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devil duck

Guns and terrorism

So there was a bill in Congress a week or two ago to say "if you're on the terrorist watch list, you can't buy guns or explosives." Naturally, it was roundly defeated on a nearly-perfect party-line vote: Democrats voted for it, on grounds that if we can't trust you to board a commercial airliner, how can we trust you to carry a military assault weapon into a shopping mall, and Republicans voted against it, on grounds that Guns R The American Way, and if we don't kill this thing, the NRA will support our primary challengers the next time we run for re-election.

Except that the Republicans actually have a legitimate point. If you consider gun ownership and possession a fundamental individual right (as they do, although the courts have supported this only since 2008), the government shouldn't take that right away from you without due process of law, just as it shouldn't prevent you from voting, or imprison you, or kill you, without due process of law. (Never mind that Republicans seem to be all in favor of preventing people from voting, and imprisoning people, and killing people, without due process of law as long as those people are Those People.) In a momentary fling with the truth, prominent Republican Presidential candidates have pointed out that the terrorist watch list includes lots of people who shouldn't be there -- they have similar names to suspected terrorists, or something like that -- and once you're on the terrorist watch list, it's remarkably difficult to get off it.

So why can this error-riddled, non-legal list be used to keep people off commercial airliners? Because the right to ride a commercial airliner isn't mentioned in the Bill of Rights. But in practice, for many Americans, it's more important and useful to be able to ride an airliner than to carry a gun, and more important to be able to drive a car than either. (Ideally, the list should be made a lot more accurate, perhaps raising it to the level of "legal due process", before it's used to deprive anybody of any rights. But that's not happening.)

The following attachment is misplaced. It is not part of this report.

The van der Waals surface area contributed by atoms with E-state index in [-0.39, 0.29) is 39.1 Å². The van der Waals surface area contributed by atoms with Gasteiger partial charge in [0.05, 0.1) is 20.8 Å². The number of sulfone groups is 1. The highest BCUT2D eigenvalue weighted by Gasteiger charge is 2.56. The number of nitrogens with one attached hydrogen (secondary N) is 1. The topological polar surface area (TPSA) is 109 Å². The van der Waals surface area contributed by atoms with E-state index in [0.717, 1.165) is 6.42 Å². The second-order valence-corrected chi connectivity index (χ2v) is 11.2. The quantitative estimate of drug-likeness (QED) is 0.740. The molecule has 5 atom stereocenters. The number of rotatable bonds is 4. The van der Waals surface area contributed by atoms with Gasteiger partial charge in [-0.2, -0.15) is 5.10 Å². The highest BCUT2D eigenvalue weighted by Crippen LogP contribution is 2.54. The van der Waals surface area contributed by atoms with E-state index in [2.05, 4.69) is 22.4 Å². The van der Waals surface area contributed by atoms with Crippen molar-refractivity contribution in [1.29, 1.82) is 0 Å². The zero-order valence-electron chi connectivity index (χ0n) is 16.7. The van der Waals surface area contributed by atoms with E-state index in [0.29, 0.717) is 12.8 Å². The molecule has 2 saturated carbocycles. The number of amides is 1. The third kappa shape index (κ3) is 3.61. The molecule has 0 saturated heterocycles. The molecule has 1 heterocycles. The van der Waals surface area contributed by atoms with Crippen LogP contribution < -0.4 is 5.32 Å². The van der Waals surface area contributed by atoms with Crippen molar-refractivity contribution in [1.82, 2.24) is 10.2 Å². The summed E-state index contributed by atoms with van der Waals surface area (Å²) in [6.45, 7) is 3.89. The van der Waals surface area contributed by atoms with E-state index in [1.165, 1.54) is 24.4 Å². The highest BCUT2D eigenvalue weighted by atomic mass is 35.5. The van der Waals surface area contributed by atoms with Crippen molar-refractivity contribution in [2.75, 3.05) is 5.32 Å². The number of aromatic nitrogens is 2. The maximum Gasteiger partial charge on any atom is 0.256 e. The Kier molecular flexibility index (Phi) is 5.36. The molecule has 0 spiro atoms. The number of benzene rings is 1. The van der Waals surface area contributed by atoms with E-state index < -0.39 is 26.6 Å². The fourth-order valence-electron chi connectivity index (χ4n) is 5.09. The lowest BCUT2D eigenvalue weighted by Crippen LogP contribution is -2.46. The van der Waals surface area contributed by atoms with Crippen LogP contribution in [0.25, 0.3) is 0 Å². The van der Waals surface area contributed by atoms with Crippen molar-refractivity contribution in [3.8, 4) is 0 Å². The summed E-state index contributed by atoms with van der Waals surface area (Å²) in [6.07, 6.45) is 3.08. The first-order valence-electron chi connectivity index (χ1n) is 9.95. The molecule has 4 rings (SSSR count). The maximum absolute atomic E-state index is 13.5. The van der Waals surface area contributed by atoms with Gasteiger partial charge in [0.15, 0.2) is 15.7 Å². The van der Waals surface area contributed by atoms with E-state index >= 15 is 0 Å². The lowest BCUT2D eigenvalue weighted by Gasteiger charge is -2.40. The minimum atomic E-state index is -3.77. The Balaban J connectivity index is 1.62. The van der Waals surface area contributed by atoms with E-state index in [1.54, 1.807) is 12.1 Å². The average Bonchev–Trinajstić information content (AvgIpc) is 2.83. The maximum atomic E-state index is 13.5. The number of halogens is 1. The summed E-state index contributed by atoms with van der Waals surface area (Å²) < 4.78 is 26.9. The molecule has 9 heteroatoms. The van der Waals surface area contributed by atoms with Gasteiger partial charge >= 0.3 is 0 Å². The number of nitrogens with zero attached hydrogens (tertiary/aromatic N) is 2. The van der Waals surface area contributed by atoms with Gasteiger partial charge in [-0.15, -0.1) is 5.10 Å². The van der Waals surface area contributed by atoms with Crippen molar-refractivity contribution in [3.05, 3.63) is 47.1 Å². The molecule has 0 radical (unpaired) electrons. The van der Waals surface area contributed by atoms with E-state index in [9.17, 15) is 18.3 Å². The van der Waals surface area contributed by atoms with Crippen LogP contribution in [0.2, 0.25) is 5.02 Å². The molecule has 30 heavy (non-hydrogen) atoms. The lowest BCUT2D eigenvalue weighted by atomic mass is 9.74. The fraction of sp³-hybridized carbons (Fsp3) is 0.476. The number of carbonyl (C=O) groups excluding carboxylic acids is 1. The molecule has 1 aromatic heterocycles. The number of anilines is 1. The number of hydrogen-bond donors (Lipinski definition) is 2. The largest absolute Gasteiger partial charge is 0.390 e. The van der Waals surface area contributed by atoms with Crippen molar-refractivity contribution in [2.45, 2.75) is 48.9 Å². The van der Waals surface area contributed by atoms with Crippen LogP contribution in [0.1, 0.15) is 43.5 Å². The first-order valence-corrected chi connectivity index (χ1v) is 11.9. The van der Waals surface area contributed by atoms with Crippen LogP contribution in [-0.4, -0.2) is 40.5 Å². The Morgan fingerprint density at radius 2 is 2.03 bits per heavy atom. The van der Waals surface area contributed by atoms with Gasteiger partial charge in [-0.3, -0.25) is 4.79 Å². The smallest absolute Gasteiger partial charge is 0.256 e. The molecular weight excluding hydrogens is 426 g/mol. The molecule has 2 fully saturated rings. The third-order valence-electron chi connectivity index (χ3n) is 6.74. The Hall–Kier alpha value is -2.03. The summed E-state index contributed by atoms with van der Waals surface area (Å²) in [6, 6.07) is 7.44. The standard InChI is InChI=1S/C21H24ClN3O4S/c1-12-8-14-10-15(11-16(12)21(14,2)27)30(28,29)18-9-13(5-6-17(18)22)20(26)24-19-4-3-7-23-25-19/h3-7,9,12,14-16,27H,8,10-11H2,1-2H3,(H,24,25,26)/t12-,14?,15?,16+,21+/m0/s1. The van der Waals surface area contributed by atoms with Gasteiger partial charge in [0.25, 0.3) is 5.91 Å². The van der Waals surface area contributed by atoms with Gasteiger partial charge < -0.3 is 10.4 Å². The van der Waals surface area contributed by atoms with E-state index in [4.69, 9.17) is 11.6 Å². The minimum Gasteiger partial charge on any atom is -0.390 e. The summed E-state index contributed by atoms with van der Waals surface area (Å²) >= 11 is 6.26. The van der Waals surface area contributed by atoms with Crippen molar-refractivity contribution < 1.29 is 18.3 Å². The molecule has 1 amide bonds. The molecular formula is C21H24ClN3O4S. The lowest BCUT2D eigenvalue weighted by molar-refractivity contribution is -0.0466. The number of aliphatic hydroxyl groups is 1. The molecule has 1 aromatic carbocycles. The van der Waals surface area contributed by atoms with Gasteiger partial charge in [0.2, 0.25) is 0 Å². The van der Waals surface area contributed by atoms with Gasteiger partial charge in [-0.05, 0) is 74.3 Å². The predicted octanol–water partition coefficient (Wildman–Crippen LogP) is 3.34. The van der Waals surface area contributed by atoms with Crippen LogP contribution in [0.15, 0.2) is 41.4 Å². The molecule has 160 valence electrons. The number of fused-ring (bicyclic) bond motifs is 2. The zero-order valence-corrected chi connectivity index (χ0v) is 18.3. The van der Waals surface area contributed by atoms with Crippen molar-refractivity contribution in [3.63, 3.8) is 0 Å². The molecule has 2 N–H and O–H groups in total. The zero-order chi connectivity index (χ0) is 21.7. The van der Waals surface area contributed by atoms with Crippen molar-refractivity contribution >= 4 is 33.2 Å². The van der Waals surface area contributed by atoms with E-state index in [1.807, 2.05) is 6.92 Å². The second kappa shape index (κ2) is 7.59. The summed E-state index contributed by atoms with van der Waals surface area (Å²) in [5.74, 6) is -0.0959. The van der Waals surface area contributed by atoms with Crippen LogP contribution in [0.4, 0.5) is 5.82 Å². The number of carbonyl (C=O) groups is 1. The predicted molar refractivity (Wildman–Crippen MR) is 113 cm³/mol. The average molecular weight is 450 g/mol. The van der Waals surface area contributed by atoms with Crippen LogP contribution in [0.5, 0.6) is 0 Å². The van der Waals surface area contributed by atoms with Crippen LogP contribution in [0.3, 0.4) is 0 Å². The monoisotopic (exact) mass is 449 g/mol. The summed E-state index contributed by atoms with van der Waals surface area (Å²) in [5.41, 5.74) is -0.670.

So what are the differences between gun ownership/possession and car ownership/driving? Both devices kill many thousands of people a year, mostly either their owners or innocent bystanders, almost never "bad guys". Guns kill far more people per capita in the U.S. than in any other developed nation; I think the same is true of cars, but don't have actual numbers at hand. Both devices are frequently used by "bad guys" in the commission of a crime. In order to drive a car, you need a license, which requires passing both a written and a practical exam, and doing it again every few years to renew your license; much of that is true for guns (although see this article about how strict it is). You can lose your driver's license, either temporarily or permanently, by repeated misuse (driving drunk, reckless driving, etc.) and I think the same is true of guns (again, strictness presumably varies from state to state). I don't think car buyers are subject to routine checks against their driving records (although they probably should be -- why would you buy a car if you don't plan to drive it?).